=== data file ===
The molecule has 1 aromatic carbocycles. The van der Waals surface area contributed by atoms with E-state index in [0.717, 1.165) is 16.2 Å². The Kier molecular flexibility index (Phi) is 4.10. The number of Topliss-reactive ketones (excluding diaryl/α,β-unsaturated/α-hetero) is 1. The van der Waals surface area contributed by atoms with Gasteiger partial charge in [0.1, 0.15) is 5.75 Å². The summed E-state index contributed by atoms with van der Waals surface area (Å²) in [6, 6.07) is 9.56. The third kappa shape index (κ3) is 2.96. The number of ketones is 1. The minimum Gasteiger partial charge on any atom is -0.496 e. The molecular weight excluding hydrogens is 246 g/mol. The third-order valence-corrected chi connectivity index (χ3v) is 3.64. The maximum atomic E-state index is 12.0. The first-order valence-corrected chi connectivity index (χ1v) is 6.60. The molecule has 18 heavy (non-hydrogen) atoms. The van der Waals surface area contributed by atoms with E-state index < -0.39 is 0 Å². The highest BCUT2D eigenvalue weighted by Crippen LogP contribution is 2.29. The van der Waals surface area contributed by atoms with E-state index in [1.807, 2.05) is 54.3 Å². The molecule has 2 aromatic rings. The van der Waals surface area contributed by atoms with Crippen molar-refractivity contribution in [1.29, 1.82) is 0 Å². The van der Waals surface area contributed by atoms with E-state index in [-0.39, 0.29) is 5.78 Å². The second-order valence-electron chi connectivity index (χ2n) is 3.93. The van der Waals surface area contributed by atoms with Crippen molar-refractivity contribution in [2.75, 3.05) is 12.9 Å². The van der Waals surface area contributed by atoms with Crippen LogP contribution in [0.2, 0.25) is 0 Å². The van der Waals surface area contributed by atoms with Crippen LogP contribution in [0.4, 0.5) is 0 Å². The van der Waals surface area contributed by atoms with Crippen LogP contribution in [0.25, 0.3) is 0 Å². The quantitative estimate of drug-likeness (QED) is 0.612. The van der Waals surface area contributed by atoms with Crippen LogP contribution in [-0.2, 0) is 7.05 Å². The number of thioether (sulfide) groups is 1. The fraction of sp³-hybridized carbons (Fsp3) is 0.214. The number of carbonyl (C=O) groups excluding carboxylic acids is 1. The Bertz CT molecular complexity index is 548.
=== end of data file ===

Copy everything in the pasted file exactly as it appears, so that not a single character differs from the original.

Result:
The molecule has 1 aromatic carbocycles. The van der Waals surface area contributed by atoms with E-state index in [0.717, 1.165) is 16.2 Å². The Kier molecular flexibility index (Phi) is 4.10. The number of Topliss-reactive ketones (excluding diaryl/α,β-unsaturated/α-hetero) is 1. The van der Waals surface area contributed by atoms with Gasteiger partial charge in [0.1, 0.15) is 5.75 Å². The summed E-state index contributed by atoms with van der Waals surface area (Å²) in [6, 6.07) is 9.56. The third kappa shape index (κ3) is 2.96. The number of ketones is 1. The minimum Gasteiger partial charge on any atom is -0.496 e. The molecular weight excluding hydrogens is 246 g/mol. The third-order valence-corrected chi connectivity index (χ3v) is 3.64. The maximum atomic E-state index is 12.0. The first-order valence-corrected chi connectivity index (χ1v) is 6.60. The molecule has 18 heavy (non-hydrogen) atoms. The van der Waals surface area contributed by atoms with E-state index < -0.39 is 0 Å². The highest BCUT2D eigenvalue weighted by Crippen LogP contribution is 2.29. The van der Waals surface area contributed by atoms with E-state index in [1.807, 2.05) is 54.3 Å². The molecule has 2 aromatic rings. The van der Waals surface area contributed by atoms with Crippen molar-refractivity contribution in [1.29, 1.82) is 0 Å². The van der Waals surface area contributed by atoms with E-state index in [-0.39, 0.29) is 5.78 Å². The second-order valence-electron chi connectivity index (χ2n) is 3.93. The van der Waals surface area contributed by atoms with Crippen molar-refractivity contribution in [2.75, 3.05) is 12.9 Å². The van der Waals surface area contributed by atoms with Crippen LogP contribution in [0.2, 0.25) is 0 Å². The van der Waals surface area contributed by atoms with Crippen LogP contribution in [0.4, 0.5) is 0 Å². The van der Waals surface area contributed by atoms with Crippen LogP contribution in [0.25, 0.3) is 0 Å². The quantitative estimate of drug-likeness (QED) is 0.612. The van der Waals surface area contributed by atoms with Crippen LogP contribution in [-0.2, 0) is 7.05 Å². The number of thioether (sulfide) groups is 1. The fraction of sp³-hybridized carbons (Fsp3) is 0.214. The number of carbonyl (C=O) groups excluding carboxylic acids is 1. The Bertz CT molecular complexity index is 548.